The appeal of traditional Middle Eastern cuisine faces stiff competition

Food and cuisine are so deeply embedded in Middle Eastern culture and history that recipes have survived for centuries. It is an art form. And yet, more recently, food in the region, like many parts of the world, has been characterized by scarcity, traceability, cost, composition and the latest trends.

Once an institution and the mainstay of the family home, is the kitchen losing its place in our lives? This question has become particularly pertinent in a region where cuisine was revered in a bygone age, inspiring poetry and song. Now, increasingly profitable fast food delivered to the door is turning people away from the traditions of home cooking.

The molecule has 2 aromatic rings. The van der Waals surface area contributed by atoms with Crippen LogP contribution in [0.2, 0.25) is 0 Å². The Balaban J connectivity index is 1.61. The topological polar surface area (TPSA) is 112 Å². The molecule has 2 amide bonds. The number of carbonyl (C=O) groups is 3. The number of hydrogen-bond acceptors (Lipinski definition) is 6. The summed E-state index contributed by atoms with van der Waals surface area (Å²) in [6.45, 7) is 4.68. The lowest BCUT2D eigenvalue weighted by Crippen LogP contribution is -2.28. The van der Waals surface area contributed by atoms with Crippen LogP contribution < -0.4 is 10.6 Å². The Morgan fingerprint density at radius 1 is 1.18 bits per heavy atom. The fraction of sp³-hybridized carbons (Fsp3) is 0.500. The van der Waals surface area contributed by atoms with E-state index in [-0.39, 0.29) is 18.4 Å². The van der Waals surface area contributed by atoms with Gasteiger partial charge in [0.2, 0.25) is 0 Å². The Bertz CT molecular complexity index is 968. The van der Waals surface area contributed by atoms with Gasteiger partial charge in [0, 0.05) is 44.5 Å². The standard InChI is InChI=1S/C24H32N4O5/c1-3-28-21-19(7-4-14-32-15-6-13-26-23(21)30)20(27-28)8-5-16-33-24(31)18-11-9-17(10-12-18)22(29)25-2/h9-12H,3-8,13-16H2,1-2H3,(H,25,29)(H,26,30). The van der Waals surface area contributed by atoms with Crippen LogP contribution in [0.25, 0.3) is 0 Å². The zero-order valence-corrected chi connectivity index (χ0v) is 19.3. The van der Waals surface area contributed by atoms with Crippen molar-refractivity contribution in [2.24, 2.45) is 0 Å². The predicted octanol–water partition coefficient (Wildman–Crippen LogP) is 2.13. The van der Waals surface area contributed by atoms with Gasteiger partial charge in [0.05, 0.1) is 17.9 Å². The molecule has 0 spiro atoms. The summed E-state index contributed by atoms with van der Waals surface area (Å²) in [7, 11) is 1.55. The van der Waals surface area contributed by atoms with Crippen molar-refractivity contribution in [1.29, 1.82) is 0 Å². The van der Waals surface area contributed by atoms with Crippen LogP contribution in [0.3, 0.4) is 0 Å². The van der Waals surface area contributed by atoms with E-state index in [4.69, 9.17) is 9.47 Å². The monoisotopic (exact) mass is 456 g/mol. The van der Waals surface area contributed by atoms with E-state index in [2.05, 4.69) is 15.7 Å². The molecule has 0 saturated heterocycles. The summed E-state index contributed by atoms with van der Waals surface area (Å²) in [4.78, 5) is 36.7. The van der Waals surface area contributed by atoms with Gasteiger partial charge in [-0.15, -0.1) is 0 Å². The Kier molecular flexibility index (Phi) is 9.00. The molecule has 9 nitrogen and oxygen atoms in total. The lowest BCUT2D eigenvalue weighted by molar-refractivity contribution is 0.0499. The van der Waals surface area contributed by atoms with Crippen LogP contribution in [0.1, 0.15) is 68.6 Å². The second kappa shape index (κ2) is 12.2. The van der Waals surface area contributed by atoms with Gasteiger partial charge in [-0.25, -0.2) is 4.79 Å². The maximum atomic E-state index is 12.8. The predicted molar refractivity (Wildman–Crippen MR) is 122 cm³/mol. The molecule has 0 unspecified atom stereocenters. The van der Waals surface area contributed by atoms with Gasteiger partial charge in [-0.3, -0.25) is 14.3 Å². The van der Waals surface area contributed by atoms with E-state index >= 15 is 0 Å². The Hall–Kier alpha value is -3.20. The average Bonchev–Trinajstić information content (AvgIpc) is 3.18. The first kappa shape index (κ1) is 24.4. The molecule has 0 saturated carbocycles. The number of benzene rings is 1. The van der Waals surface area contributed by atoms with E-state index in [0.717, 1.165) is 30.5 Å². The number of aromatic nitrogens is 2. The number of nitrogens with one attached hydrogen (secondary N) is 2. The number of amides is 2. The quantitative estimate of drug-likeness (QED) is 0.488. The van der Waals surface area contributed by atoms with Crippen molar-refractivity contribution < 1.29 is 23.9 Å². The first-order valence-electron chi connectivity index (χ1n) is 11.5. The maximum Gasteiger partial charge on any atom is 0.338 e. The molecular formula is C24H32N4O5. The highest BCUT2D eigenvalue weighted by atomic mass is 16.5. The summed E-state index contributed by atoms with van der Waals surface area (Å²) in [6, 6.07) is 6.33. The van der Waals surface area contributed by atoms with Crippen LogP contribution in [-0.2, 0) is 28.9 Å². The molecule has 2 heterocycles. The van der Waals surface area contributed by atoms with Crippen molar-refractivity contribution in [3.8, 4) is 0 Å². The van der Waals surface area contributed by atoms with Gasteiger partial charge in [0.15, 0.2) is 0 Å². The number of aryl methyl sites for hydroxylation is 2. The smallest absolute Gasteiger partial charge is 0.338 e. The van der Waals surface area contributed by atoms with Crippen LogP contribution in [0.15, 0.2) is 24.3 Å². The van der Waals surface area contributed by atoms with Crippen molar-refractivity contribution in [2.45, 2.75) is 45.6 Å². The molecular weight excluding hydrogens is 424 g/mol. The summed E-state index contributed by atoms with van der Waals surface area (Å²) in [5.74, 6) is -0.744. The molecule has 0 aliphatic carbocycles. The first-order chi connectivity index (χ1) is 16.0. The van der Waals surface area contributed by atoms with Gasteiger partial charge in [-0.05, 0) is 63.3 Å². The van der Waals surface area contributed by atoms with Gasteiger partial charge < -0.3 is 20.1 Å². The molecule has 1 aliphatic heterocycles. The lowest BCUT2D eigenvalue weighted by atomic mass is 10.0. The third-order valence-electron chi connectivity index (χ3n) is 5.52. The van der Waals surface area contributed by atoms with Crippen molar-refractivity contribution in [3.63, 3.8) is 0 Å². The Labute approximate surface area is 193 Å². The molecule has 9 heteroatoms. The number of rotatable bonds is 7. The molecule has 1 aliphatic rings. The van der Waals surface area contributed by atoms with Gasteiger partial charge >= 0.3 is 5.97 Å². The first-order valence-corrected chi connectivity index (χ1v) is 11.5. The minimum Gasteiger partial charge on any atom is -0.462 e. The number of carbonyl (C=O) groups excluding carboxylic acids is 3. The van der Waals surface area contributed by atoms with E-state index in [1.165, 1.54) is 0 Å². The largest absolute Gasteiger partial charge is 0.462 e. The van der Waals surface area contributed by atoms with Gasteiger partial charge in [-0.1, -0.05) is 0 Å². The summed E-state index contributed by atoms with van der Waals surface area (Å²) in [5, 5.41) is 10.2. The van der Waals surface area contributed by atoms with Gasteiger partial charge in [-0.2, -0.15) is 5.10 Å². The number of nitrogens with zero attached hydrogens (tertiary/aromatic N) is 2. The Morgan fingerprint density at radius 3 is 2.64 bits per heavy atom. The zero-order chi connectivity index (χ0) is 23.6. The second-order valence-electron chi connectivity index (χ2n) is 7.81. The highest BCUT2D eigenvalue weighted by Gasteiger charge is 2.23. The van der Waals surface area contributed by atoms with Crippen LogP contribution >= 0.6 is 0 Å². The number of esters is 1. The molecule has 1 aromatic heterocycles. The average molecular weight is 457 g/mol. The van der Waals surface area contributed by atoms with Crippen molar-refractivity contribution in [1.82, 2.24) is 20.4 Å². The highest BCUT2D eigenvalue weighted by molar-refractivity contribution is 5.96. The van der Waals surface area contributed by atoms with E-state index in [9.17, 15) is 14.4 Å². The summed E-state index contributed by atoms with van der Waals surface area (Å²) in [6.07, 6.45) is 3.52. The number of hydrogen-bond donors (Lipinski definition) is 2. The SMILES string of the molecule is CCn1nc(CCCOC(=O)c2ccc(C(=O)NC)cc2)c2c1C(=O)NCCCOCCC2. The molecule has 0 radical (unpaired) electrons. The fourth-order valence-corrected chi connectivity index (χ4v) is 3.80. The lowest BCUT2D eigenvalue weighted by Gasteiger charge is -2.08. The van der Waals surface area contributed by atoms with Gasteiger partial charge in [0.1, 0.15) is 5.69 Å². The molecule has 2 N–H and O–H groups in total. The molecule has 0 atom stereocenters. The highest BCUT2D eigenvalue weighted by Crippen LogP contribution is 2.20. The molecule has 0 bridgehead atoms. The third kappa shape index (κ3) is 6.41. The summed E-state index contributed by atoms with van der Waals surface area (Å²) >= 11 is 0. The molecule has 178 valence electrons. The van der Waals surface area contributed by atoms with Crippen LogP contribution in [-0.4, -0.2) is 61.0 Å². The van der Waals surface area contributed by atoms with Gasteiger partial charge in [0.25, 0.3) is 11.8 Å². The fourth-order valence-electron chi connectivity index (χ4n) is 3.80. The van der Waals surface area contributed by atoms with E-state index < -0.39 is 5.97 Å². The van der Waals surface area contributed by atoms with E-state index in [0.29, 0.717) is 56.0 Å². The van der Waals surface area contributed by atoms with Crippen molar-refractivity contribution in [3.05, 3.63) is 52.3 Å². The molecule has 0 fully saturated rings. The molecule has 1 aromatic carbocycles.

The Arab world’s love affair with well-prepared traditional dishes is captured in poems, such as those by the 9th-century Abbasid prince Ibrahim ibn al-Mahdi, the half-brother of Caliph Harun al-Rashid, who was immortalized in the arabian nights stories.

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